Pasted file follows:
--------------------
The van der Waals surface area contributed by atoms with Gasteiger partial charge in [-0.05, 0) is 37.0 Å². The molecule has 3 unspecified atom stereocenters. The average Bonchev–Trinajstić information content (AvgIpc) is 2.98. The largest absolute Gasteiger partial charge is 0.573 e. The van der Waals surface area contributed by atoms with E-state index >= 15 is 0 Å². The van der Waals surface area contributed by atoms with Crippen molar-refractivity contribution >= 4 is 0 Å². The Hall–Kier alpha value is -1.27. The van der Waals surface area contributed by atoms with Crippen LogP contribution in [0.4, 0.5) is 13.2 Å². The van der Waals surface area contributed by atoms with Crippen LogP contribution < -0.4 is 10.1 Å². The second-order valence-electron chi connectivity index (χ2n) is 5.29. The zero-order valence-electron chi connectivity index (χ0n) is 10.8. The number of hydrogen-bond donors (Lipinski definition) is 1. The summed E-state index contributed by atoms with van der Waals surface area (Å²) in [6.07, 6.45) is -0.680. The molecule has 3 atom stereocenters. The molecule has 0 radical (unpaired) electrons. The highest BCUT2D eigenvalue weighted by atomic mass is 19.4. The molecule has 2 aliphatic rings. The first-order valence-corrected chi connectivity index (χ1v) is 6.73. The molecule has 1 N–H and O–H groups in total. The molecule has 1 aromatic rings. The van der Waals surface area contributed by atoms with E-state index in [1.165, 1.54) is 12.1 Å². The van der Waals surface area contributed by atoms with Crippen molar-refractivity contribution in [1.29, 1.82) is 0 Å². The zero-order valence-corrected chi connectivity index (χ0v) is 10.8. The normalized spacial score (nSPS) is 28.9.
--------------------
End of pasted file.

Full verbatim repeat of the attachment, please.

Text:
The van der Waals surface area contributed by atoms with Gasteiger partial charge in [-0.05, 0) is 37.0 Å². The molecule has 3 unspecified atom stereocenters. The average Bonchev–Trinajstić information content (AvgIpc) is 2.98. The largest absolute Gasteiger partial charge is 0.573 e. The van der Waals surface area contributed by atoms with E-state index >= 15 is 0 Å². The van der Waals surface area contributed by atoms with Crippen molar-refractivity contribution >= 4 is 0 Å². The Hall–Kier alpha value is -1.27. The van der Waals surface area contributed by atoms with Crippen LogP contribution in [0.4, 0.5) is 13.2 Å². The van der Waals surface area contributed by atoms with Crippen LogP contribution < -0.4 is 10.1 Å². The second-order valence-electron chi connectivity index (χ2n) is 5.29. The zero-order valence-electron chi connectivity index (χ0n) is 10.8. The number of hydrogen-bond donors (Lipinski definition) is 1. The summed E-state index contributed by atoms with van der Waals surface area (Å²) in [6.07, 6.45) is -0.680. The molecule has 3 atom stereocenters. The molecule has 0 radical (unpaired) electrons. The highest BCUT2D eigenvalue weighted by atomic mass is 19.4. The molecule has 2 aliphatic rings. The first-order valence-corrected chi connectivity index (χ1v) is 6.73. The molecule has 1 N–H and O–H groups in total. The molecule has 1 aromatic rings. The van der Waals surface area contributed by atoms with E-state index in [1.165, 1.54) is 12.1 Å². The van der Waals surface area contributed by atoms with Crippen molar-refractivity contribution in [1.29, 1.82) is 0 Å². The zero-order valence-corrected chi connectivity index (χ0v) is 10.8. The normalized spacial score (nSPS) is 28.9.